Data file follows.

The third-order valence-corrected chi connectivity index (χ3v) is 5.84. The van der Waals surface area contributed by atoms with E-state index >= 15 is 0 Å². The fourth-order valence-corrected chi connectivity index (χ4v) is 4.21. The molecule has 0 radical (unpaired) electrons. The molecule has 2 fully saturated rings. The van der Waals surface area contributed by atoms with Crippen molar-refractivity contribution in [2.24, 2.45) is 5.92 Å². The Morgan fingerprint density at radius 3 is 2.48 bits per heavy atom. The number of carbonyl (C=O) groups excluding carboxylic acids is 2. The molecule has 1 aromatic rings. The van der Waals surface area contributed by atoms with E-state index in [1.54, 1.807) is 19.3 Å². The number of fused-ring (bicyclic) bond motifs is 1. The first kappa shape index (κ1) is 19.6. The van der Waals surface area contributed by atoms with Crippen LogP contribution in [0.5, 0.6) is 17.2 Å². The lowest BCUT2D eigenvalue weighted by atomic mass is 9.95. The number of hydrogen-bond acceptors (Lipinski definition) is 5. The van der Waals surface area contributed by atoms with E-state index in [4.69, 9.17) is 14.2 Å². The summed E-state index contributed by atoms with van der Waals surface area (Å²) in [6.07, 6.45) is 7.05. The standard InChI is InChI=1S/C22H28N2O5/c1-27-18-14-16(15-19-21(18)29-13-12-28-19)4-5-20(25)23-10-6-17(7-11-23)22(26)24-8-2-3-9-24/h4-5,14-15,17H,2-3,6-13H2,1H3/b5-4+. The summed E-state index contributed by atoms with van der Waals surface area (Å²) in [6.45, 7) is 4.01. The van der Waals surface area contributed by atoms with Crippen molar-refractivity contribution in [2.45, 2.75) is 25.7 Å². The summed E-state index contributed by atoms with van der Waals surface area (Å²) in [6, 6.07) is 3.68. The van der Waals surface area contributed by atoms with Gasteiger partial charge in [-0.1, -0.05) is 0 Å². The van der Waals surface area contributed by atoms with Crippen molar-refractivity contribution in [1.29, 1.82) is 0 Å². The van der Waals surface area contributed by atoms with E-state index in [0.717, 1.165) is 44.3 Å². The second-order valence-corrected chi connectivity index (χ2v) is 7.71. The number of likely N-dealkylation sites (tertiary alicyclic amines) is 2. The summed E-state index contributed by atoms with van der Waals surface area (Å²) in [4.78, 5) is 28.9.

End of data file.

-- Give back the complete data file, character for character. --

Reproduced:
The third-order valence-corrected chi connectivity index (χ3v) is 5.84. The van der Waals surface area contributed by atoms with E-state index >= 15 is 0 Å². The fourth-order valence-corrected chi connectivity index (χ4v) is 4.21. The molecule has 0 radical (unpaired) electrons. The molecule has 2 fully saturated rings. The van der Waals surface area contributed by atoms with Crippen molar-refractivity contribution in [2.24, 2.45) is 5.92 Å². The Morgan fingerprint density at radius 3 is 2.48 bits per heavy atom. The number of carbonyl (C=O) groups excluding carboxylic acids is 2. The molecule has 1 aromatic rings. The van der Waals surface area contributed by atoms with E-state index in [1.54, 1.807) is 19.3 Å². The number of fused-ring (bicyclic) bond motifs is 1. The first kappa shape index (κ1) is 19.6. The van der Waals surface area contributed by atoms with Crippen LogP contribution in [0.5, 0.6) is 17.2 Å². The lowest BCUT2D eigenvalue weighted by atomic mass is 9.95. The number of hydrogen-bond acceptors (Lipinski definition) is 5. The van der Waals surface area contributed by atoms with E-state index in [4.69, 9.17) is 14.2 Å². The summed E-state index contributed by atoms with van der Waals surface area (Å²) in [6.07, 6.45) is 7.05. The standard InChI is InChI=1S/C22H28N2O5/c1-27-18-14-16(15-19-21(18)29-13-12-28-19)4-5-20(25)23-10-6-17(7-11-23)22(26)24-8-2-3-9-24/h4-5,14-15,17H,2-3,6-13H2,1H3/b5-4+. The summed E-state index contributed by atoms with van der Waals surface area (Å²) in [6.45, 7) is 4.01. The van der Waals surface area contributed by atoms with Crippen molar-refractivity contribution in [2.45, 2.75) is 25.7 Å². The summed E-state index contributed by atoms with van der Waals surface area (Å²) in [6, 6.07) is 3.68. The van der Waals surface area contributed by atoms with Gasteiger partial charge in [-0.1, -0.05) is 0 Å². The van der Waals surface area contributed by atoms with Crippen molar-refractivity contribution in [1.29, 1.82) is 0 Å². The van der Waals surface area contributed by atoms with E-state index in [0.717, 1.165) is 44.3 Å². The second-order valence-corrected chi connectivity index (χ2v) is 7.71. The number of likely N-dealkylation sites (tertiary alicyclic amines) is 2. The summed E-state index contributed by atoms with van der Waals surface area (Å²) in [4.78, 5) is 28.9.